3 Things You Need to Know About The FAA’s New Rules On Drones
No industry has embraced the business potential of unmanned aircraft (drones) like the construction industry. From the ability to survey areas safely to being able to check site progress thoroughly, drones have an emerging place in the design and development of new structures. However, previous rules enacted by the Federal Aviation Administration (FAA) made it difficult to realize the full potential of unmanned aircraft technology.
Much of this changed recently, as the FAA launched a new set of rules that make it easier for drones to be used for commercial use. Part 107 of the Federal Aviation Regulations, which officially went into effect on August 29, provides a less restrictive and more direct set of regulations for those looking to use drones in business.
Below are three critical points for construction professionals to consider in regard to Part 107. To learn more about the legal use of unmanned aircraft on construction sites, our team of Jacksonville construction lawyers can assist you.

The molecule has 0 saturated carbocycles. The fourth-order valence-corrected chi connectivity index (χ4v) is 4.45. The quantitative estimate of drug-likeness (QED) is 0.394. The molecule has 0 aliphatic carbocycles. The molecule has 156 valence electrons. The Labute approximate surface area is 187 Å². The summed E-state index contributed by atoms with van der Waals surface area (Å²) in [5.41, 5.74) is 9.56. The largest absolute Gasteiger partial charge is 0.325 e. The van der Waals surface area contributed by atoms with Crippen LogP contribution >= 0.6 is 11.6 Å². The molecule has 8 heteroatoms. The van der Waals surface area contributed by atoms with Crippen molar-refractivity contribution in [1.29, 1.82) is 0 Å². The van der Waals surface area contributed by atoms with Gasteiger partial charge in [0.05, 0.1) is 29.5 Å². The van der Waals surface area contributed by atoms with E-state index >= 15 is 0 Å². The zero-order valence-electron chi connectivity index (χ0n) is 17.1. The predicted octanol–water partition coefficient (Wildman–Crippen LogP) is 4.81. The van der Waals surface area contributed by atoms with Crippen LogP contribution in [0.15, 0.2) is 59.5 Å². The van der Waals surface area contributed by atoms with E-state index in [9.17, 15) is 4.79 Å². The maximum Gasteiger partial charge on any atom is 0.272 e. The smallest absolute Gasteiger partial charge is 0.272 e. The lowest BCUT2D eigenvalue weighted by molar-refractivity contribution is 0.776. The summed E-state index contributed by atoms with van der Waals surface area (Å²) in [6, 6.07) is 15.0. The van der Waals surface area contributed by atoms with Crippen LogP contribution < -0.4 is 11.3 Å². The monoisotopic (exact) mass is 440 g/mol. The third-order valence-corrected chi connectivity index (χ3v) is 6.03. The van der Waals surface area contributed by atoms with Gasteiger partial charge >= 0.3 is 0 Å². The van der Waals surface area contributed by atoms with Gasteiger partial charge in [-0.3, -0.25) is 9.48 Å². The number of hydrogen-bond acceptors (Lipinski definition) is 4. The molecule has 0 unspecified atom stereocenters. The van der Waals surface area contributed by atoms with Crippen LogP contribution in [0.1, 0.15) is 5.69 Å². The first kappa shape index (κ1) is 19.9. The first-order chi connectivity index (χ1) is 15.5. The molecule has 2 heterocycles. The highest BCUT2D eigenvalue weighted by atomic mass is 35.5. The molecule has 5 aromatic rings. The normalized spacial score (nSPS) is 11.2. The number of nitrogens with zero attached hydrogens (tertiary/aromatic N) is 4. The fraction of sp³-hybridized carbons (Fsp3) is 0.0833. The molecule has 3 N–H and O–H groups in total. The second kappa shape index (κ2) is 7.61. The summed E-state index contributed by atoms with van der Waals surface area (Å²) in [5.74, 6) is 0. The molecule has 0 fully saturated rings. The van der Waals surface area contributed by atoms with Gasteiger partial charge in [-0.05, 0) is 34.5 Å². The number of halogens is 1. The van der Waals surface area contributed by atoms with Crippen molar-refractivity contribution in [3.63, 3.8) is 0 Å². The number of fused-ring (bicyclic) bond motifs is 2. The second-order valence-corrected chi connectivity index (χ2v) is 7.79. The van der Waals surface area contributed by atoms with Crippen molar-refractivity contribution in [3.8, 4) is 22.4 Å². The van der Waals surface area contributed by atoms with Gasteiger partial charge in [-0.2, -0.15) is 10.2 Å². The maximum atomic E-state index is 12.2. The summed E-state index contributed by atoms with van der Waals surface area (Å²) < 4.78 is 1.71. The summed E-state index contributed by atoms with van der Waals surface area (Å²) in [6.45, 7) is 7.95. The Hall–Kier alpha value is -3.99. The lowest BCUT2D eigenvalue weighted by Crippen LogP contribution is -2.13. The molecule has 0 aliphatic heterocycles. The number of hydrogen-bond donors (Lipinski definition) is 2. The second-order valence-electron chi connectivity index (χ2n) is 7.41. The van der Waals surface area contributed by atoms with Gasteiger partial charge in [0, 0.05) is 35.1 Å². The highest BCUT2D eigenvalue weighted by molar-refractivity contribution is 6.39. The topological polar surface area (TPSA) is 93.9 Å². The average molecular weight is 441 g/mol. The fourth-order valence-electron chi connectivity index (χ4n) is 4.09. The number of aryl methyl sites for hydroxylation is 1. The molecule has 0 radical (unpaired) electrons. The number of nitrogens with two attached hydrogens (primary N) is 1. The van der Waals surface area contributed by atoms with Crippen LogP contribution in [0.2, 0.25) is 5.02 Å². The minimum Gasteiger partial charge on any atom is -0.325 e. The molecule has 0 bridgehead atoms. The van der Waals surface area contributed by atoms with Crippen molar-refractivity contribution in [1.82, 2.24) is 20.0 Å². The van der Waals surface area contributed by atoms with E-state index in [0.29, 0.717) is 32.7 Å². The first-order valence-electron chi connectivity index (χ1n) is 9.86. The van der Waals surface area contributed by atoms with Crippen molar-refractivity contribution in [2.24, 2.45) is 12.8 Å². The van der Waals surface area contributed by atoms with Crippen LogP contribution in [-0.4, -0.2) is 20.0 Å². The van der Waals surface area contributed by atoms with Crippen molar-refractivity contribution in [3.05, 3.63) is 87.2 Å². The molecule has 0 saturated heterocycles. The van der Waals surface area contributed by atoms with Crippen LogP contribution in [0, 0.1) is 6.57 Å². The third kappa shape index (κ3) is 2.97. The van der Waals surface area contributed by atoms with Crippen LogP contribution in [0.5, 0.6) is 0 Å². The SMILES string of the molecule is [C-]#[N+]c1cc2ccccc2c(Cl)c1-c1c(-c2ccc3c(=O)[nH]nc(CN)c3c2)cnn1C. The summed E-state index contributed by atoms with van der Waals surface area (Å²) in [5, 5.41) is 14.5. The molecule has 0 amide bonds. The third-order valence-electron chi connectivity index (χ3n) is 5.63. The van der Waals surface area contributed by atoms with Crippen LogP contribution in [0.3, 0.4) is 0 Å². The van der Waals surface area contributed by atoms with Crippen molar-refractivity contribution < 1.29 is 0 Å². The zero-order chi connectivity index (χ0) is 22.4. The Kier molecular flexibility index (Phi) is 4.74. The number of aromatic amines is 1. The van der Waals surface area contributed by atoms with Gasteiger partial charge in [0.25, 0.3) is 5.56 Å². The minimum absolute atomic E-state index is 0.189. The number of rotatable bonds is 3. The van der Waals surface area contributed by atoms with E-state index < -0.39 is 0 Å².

1. Rules for Drone Operators
Under the new rule, drone operators must receive an airman certification for remote pilots in command (“Remote PICs”). Under the previous rule (Section 333 of the FAA Modernization and Reform Act of 2012 (FMRA)), drone operators needed to obtain a pilot’s licence. To be certified, drone operators must pass an aeronautical knowledge test.
2. When and Where Drones Can be Flown
Drones can be flown during daylight and twilight hours and with at least three miles visibility. They must be operated in the “unaided line of site” of a Remote PIC or a visual observer. They can be flown no higher than 400 feet or, if higher than 400 feet, be within 400 feet of a structure. They can be flown in Class G airspace, which is typically found away from airports, without consent. Consent from air traffic control is needed when flying in Classes B, C, D, and E airspace. Unmanned aircraft cannot be flown above individuals other than the Remote PIC or a visual observer.
3. FAA Penalties
Violating any portion of Part 107 is punishable by a fine of up to $11,000 per violation.
Disclaimer: The information contained in this article is for general educational information only. This information does not constitute legal advice, is not intended to constitute legal advice, nor should it be relied upon as legal advice for your specific factual pattern or situation.